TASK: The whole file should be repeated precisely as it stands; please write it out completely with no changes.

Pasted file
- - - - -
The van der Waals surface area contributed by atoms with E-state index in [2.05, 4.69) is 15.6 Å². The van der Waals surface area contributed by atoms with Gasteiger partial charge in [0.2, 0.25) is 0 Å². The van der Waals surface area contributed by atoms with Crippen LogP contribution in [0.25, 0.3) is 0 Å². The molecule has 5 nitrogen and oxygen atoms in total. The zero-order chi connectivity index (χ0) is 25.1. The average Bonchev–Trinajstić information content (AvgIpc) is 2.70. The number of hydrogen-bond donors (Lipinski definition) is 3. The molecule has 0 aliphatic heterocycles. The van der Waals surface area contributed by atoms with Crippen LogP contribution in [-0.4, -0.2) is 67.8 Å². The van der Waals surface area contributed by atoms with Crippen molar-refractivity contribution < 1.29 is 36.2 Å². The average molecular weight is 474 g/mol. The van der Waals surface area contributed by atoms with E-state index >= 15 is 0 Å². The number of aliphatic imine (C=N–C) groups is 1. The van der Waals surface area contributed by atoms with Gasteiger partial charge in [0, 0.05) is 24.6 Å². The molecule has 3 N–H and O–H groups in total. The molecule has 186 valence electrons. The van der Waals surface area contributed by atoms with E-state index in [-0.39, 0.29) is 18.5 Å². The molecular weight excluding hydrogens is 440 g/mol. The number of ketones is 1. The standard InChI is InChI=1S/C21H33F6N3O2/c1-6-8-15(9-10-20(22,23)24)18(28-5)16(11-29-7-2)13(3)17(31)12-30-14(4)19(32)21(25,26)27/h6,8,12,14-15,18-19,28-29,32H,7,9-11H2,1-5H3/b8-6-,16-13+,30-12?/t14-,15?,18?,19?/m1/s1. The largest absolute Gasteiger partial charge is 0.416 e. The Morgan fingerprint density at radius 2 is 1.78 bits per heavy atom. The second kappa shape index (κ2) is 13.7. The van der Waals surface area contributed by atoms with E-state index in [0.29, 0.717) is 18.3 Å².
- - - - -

The van der Waals surface area contributed by atoms with E-state index in [2.05, 4.69) is 15.6 Å². The van der Waals surface area contributed by atoms with Gasteiger partial charge in [0.2, 0.25) is 0 Å². The van der Waals surface area contributed by atoms with Crippen LogP contribution in [0.25, 0.3) is 0 Å². The molecule has 5 nitrogen and oxygen atoms in total. The zero-order chi connectivity index (χ0) is 25.1. The average Bonchev–Trinajstić information content (AvgIpc) is 2.70. The number of hydrogen-bond donors (Lipinski definition) is 3. The molecule has 0 aliphatic heterocycles. The van der Waals surface area contributed by atoms with Crippen LogP contribution in [-0.4, -0.2) is 67.8 Å². The van der Waals surface area contributed by atoms with Crippen molar-refractivity contribution < 1.29 is 36.2 Å². The average molecular weight is 474 g/mol. The van der Waals surface area contributed by atoms with E-state index >= 15 is 0 Å². The number of aliphatic imine (C=N–C) groups is 1. The van der Waals surface area contributed by atoms with Gasteiger partial charge in [0, 0.05) is 24.6 Å². The molecule has 3 N–H and O–H groups in total. The molecule has 186 valence electrons. The van der Waals surface area contributed by atoms with E-state index in [-0.39, 0.29) is 18.5 Å². The molecular weight excluding hydrogens is 440 g/mol. The number of ketones is 1. The standard InChI is InChI=1S/C21H33F6N3O2/c1-6-8-15(9-10-20(22,23)24)18(28-5)16(11-29-7-2)13(3)17(31)12-30-14(4)19(32)21(25,26)27/h6,8,12,14-15,18-19,28-29,32H,7,9-11H2,1-5H3/b8-6-,16-13+,30-12?/t14-,15?,18?,19?/m1/s1. The largest absolute Gasteiger partial charge is 0.416 e. The Morgan fingerprint density at radius 2 is 1.78 bits per heavy atom. The second kappa shape index (κ2) is 13.7. The van der Waals surface area contributed by atoms with E-state index in [0.29, 0.717) is 18.3 Å².